When I was growing up in Nashville, TN, Volvo was one of the first brands that made a significant impression on me. It seemed like every other family at school had a Volvo wagon, and I was always jealous of the kids who got to ride in those fun, rear-facing third-row seats. I took our Four Seasons 2015 Volvo V60 on a recent trip home to Tennessee and went Volvo-hunting around a few Nashville neighborhoods to try and find some throwback Swedish long-roofs.
Fast forward to 2014, and Volvo is once again making a station wagon, the 2015 Volvo V60. It doesn’t have any seats in the cargo area, and it doesn’t look much like the Volvo 240s, 740s, 850s, and 960s of yore, but does still have those great seats, heavy doors, and the same center stack layout that make it feel quintessentially Volvo to me. As I drove around Nashville with a friend in the V60 looking for old Volvos, I found a surprising number, wagons and otherwise (see pictures in the gallery). Almost all of them appeared to still be in use as daily drivers, an impressive testament to the long-term durability of these Swedish sedans and wagons.
What I didn’t see, though, were many Volvos from about 2010 onwards. Volvo sales have been steadily declining in recent years, down from a high of 139,384 cars sold in the U.S. in 2004 all the way to a paltry 61,233 sold in 2013. So what’s the deal? I think part of the problem is that Volvo is now competing in a different price class than it used to. Older Volvos were premium enough for a lawyer or doctor to drive early in his or her career, but weren’t so nice that these lawyers and doctors had any qualms about giving it to their kids as a hand-me-down later on. A few friends said they had always viewed Volvo as a mainstream brand about on par with Honda and Toyota, but with a slightly more interesting, European image. As evidenced by our modestly equipped 2015 Volvo V60’s $40,825 sticker, that’s not the case anymore, and Volvos are now competing with BMW, Audi, and Mercedes. That’s a tough crowd to run in, and Volvo’s sales have suffered accordingly.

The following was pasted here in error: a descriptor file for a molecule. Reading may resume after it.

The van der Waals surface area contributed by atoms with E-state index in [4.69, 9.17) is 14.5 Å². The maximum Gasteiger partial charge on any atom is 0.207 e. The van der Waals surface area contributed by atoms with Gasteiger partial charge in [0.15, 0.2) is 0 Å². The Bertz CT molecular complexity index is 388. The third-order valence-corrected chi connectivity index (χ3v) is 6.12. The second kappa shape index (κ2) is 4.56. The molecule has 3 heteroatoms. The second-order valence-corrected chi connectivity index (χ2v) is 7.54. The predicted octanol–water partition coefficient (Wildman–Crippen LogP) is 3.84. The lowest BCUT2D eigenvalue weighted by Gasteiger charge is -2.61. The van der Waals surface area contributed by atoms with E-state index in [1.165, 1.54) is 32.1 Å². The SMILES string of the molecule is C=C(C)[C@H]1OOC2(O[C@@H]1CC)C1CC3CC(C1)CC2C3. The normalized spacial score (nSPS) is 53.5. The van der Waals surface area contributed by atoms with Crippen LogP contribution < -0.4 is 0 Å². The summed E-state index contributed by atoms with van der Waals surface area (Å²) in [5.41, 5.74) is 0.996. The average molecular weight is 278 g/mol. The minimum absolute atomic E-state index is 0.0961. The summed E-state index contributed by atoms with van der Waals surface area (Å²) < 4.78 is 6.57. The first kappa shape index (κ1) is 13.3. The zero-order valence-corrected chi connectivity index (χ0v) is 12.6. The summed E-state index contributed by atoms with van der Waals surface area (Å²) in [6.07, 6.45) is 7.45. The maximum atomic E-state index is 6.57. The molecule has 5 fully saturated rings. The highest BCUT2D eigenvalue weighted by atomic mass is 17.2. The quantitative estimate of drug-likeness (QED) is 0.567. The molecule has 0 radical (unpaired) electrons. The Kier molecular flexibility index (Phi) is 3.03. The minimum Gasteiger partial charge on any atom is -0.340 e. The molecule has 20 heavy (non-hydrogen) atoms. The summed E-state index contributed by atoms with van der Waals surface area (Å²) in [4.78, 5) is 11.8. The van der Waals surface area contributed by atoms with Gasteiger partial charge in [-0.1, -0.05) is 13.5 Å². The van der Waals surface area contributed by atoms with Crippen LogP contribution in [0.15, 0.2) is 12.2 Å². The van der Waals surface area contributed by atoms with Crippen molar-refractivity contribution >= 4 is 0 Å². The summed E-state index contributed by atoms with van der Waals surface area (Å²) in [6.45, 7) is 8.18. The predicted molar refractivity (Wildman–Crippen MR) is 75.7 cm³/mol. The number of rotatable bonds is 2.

This is not to say that the new 2015 Volvo V60 isn’t a convincing luxury vehicle, because it is. It looks great inside and out, with clean, modern exterior lines and high-quality interior materials like soft leather on the seats and nicely grained plastic on the dashboard. The V60 is also extremely quiet, and the chassis strikes a near-perfect ride and handling balance. The suspension controls impacts well, giving the car a supple, solid feel, but the steering is accurate and the car doesn’t have much body roll which makes for surprisingly nimble cornering.
I was also impressed by the new Drive-E turbocharged four-cylinder. In my opinion, it compares favorably with BMW’s well-regarded 2.0-liter turbo four, as the Volvo feels punchy and flexible throughout the rev range. My only disappointment was with the Drive-E engine’s fuel economy. I got an average of 32 mpg, according to the trip computer, on my highway trip to Nashville, which would be impressive for a 240-hp luxury wagon if it weren’t for the absurdly high 37-mpg EPA highway rating. To be fair, I had the cruise control set between 75 and 80 mph, so on my way back to Michigan I made more of an efficiency effort. Once I slowed down to 70 mph, I was able to hit an indicated average of 35 mpg. If you really want to hit 37 mpg, some more extreme hyper-miling may be required.
Stay tuned for more updates on our 2015 Volvo V60 T5 as we near the end of a busy summer road trip season and get to know our Swedish wagon a little better.